I’m genuinely amazed by how often I’m asked, in my travels amongst various schools, one particular question when it comes to serious student behaviour infractions.
That question is “Where’s the line?”. What these School Leaders are asking about is where the tipping point is between their relational, positive
intentions and taking a hard stance, such as suspension, when student behaviour problems feel or seem to be at their worst.
Unfortunately and even frustratingly, it’s the wrong question and therefore doesn’t lead us to a meaningful answer. Despite our efforts to build formal systems where we categorise behaviours into levels of severity and even if we take into account factors such as frequency, these systems, flowcharts and tables are inherently flawed for a few of reasons:
- Behaviour, by nature, is highly variable and thereby impossible to categorise.
- Charts, tables and flowcharts cannot be built to recognise context, individual circumstances or group dynamics.
- These systems might be complicated and comprehensive, but they are bereft of flexibility, agility and adaptability for the myriad of possible behaviours in a school context.
It’s entirely forgivable that School Leaders would seek to build these systems and artifacts, chiefly because their intention is an honourable one – consistency. The responsibility, the pressure and the decision to suspend weighs heavily on every School Leader I’ve met. Student suspension is a decision never made lightly. It stands to reason that we wish to practically and perceptibly make the decision using consistent parameters.
At this juncture, it’s important to note that suspension is a valid response for School Leaders to contemplate. At the right times, suspension can provide a
circuit breaker on damaging behaviour patterns, provide the requisite time to intervene meaningfully and provide those affected a period of recovery. The problems with the way we suspend are often linked to it being decided upon emotionally and that the period of suspension is often endured rather than
So, what’s the right time to suspend and when should we resist? Exactly where is this fabled “line” between the times that we do and we don’t? My contention is that the line is best viewed as representative of one thing only – harm. This will always be a matter of professional judgement and, as professionals, we’ll perhaps need to trust our judgement at these critical moments more than any other. But if the measure we use for suspension is a gauge of the harm caused by the situation then our process can be a consistent one, even when the outcome may not be.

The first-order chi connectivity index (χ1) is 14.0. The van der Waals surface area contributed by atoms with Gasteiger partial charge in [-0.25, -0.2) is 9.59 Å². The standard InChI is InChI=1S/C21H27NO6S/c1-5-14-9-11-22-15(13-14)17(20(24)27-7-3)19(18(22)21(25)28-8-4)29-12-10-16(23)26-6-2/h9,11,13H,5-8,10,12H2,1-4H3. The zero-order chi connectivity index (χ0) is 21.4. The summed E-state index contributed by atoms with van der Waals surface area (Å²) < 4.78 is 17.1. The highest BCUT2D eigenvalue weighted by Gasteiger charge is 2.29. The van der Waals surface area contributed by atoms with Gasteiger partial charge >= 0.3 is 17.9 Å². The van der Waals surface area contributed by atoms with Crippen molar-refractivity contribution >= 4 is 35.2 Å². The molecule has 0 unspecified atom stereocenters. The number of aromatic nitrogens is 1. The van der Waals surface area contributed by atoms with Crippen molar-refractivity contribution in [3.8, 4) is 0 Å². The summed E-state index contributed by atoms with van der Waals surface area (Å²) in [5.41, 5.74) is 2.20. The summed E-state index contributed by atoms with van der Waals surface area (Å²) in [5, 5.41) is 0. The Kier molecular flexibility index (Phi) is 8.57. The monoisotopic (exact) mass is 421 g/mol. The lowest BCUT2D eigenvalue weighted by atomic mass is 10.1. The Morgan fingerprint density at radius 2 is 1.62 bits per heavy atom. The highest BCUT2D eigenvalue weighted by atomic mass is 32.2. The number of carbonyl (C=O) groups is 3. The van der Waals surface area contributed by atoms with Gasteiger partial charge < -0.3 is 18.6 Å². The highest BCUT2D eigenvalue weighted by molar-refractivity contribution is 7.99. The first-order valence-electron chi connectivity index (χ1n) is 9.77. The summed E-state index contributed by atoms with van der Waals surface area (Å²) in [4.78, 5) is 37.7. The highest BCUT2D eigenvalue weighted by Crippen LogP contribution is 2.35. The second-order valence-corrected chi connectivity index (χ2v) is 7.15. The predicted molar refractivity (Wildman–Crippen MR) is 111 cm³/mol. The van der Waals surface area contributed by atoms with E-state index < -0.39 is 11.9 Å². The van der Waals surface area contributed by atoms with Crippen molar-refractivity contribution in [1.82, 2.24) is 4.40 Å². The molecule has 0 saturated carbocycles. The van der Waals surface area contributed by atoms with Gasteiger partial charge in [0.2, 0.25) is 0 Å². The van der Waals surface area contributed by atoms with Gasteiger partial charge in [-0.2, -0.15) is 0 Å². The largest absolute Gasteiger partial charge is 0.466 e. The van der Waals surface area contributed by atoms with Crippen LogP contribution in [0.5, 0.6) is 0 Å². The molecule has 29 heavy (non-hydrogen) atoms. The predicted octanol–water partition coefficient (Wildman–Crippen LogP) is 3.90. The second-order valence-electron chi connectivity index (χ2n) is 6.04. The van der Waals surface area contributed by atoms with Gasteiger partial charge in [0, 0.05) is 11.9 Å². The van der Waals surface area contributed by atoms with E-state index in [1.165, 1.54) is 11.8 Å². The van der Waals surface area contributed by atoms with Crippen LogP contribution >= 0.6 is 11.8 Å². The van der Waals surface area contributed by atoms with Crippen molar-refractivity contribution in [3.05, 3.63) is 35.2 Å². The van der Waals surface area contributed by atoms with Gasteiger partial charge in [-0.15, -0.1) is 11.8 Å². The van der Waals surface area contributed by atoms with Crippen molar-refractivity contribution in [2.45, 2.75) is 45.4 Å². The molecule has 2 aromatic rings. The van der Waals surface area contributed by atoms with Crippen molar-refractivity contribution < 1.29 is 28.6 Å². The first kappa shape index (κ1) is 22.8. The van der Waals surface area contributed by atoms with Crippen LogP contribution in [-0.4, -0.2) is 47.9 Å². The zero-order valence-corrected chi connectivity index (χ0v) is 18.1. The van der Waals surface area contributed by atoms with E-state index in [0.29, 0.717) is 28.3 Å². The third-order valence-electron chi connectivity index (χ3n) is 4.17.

Think about harm, rather than behaviour, as being able to be categorised. In matters of low or moderate harm, School Leaders should look to address the problem locally. Restorative approaches are those research proven to be most effective in such circumstances as they teach empathy and responsibility. Teachers and School Leaders should view themselves as facilitators of these conversations and swiftly transition the conversation from a gist of the past, through an examination of the harm and towards a plan for those involved to address it thoroughly. These are “below the line” situations and our plan for them needs to be monotonous in its consistency.
When the harm is viewed as being on the extreme end of the spectrum, then a School Leader may contemplate suspension – not as a means or end in itself, but as an opportunity to do the work such that the conditions will genuinely be different when that student returns to school. We call these circumstances “above the line” situations.
This all said, canny School Leaders know that crossing the line doesn’t mean abandoning our restorative intentions, but adding to them. Extreme harm circumstances are still teaching opportunities and often present as the most powerful at our avail.
Choosing harm as the measure for any suspension decision provides the agility and circumstantial respect that formal systems fail to. Harm can reach extreme levels after one infraction alone or in the case of multiple, repeated smaller behaviours. Further explanations about the harm caused, rather than the subjective nature of the behaviour that’s occurred are far easier to justify to stressed and embarrassed parents.
Consistency of process is achievable when it comes to suspension, but our obsession with consistency of outcome is the anchor we need to shed if we wish it to become a cultural reality in our schools.